Written by attorney William Fulton Broemer

Correcting OSHA 300 Logs

The Procedure for, and Ramifications of, Modifying an OSHA 300 Log.


The Occupational Safety and Health Administration (“OSHA") standard on Recording and Reporting Occupational Injuries and Illnesses (29 CFR § 1904) describes the responsibilities of employers and the rights of employees regarding work-related injuries, illnesses and deaths. It also provides several forms for recording injuries and illnesses.


Sections 1904.1 and 1904.2 establish that the recording rules apply to private sector employers with more than 10 employees, while state and local government employers are covered in states with federally approved state OSHA plans. Employers in industries considered “low hazard"are not required to keep injury records (these industries are listed in 29 CFR § 1904 Subpart B, Appendix A). However, these employers are still required to report any workplace incident that results in a death or causes 3 or more employees to be hospitalized. 29 CFR § 1904.2 (a)(1).


Employers are required to record injuries and illnesses which affect workers who they supervise on a day-to-day basis. 29 CFR § 1904.31(a). Employers must record occupational injuries and illnesses on the OSHA 300 Log and the OSHA 301 Injury and Illness Incident Report and workers and union representatives have the right to review and obtain copies of these records.29 CFR § 1904.35(b)(2).

The Log of Work-Related Injuries and Illnesses (Form 300) is used to classify work-related injuries and illnesses and to note the extent and severity of each case. When an incident occurs, the Log must be used to record specific details about what happened and how it happened. 29 CFR §1904.29(a).

The Injuries and Illness Incident Report (Form 301), or a similar form, must be used to record details for each injury or illness that is entered on the 300 Log. 29 CFR § 1904.29(a)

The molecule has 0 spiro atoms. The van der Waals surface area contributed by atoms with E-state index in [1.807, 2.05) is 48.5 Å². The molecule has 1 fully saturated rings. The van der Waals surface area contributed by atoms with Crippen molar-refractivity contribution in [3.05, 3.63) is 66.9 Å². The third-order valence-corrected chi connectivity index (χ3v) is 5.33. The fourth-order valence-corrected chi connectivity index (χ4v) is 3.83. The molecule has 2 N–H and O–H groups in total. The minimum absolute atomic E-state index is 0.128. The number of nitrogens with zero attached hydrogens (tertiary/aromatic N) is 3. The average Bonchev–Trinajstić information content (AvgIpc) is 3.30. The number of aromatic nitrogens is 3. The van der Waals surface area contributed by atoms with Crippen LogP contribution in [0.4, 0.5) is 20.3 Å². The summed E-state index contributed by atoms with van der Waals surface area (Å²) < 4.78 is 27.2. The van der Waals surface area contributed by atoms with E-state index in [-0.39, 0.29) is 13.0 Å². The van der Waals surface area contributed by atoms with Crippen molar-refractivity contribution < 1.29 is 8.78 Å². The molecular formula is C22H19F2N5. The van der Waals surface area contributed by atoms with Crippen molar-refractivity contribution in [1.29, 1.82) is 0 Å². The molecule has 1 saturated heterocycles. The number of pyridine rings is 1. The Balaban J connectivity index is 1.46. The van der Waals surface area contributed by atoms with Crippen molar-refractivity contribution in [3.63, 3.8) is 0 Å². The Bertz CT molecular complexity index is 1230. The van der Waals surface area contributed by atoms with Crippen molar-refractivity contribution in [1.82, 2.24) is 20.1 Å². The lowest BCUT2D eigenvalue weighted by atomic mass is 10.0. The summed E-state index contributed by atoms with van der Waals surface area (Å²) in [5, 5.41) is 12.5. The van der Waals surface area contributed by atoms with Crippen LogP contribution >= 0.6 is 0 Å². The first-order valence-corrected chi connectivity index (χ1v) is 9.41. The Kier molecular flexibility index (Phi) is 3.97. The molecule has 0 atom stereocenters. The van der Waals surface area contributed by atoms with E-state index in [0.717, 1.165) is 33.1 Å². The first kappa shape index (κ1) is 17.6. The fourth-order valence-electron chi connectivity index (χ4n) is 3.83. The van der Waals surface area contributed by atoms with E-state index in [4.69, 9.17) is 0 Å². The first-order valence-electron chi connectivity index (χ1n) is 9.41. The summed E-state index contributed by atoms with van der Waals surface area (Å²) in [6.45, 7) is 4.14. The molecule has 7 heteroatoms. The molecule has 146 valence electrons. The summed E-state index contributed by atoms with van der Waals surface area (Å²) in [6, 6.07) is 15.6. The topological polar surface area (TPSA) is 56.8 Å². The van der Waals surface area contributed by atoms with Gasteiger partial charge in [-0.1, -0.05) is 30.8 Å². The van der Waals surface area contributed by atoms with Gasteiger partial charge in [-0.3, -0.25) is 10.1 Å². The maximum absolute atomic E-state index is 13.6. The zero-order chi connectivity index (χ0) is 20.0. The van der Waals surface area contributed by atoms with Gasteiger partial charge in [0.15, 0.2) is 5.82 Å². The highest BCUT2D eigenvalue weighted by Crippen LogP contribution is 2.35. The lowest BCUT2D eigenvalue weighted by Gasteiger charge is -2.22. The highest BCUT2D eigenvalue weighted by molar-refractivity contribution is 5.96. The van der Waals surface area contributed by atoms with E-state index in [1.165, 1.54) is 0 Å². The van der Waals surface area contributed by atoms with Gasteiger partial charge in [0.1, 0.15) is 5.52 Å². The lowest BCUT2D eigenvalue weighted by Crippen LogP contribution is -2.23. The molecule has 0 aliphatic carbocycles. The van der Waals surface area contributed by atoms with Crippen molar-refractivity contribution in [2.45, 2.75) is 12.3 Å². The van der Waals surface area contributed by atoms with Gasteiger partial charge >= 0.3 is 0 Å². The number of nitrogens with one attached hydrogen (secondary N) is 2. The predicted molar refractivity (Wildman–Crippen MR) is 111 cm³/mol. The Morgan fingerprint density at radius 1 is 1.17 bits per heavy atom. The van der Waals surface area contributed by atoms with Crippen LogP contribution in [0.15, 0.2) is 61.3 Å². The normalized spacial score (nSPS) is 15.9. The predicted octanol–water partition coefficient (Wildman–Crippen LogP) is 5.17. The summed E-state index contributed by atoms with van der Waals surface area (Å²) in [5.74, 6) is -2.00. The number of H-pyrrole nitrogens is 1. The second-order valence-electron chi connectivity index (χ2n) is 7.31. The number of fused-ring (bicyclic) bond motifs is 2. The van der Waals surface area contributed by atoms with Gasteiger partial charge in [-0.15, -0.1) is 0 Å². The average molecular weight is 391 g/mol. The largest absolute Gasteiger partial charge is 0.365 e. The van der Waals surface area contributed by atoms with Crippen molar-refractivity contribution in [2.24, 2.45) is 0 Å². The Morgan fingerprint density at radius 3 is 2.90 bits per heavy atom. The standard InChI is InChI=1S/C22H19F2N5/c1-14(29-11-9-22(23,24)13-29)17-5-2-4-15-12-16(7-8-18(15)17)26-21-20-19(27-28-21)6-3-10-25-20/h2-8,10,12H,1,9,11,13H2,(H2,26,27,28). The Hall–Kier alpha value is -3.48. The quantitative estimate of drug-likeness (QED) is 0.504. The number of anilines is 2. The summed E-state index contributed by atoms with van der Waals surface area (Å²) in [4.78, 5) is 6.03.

The Summary of Work-Related Injuries and Illnesses (Form 300A) shows the totals for the year in each category. At the end of the year this needs to be posted in a visible location so that employees are aware of the injuries and illnesses occurring in the workplace. 29 CFR § 1904.29(a).

Employers must record each case on the OSHA 300 log and the Form 301 Incident Report within seven calender days after being notified that an injury or illness occurred. The employer must save the OSHA 300 Log, the Form 300A Annual Summary, any privacy case list, and the Form 301Incident Report forms for 5 years. 29 CFR § 1904.33(a).


Section 1904.33(b)(1) provides that employers must update stored OSHA 300 Logs to include newly discovered recordable injuries or illnesses and to show any changes that have occurred in the classification of previously recorded injuries and illnesses. The rule requires employers to act affirmatively to correct erroneously coded entries. The rule specifies no repercussions for the employer when errors are timely corrected. Section 1904.33(b)(1) sets out a simple procedure for updating which requires nothing more than removing or lining out the original entry and entering new information. See attached. Neither Annual Summaries nor 301 Incident Reports have to be updated, but employers may correct errors in these reports at their discretion. 29 CFR §§ 1904.33(b)(2) and 1904.33(b)(3).


OSHA’s rules require employers to update OSHA 300 Logs to correct erroneous entries, to disclose newly discovered illness or injuries, and to reflect any changes that have occurred in the classification of previous recorded injuries. OSHA has further issued a letter of interpretation regarding § 1904.33. The opinion letter confirms that employers are required to update their logs, and any failure to correct errors would be considered a compliance failure. OSHA repeatedly assures employers that there is no penalty for timely correction of a 300 Log, but that failure to correct a log could be construed as non-compliance.

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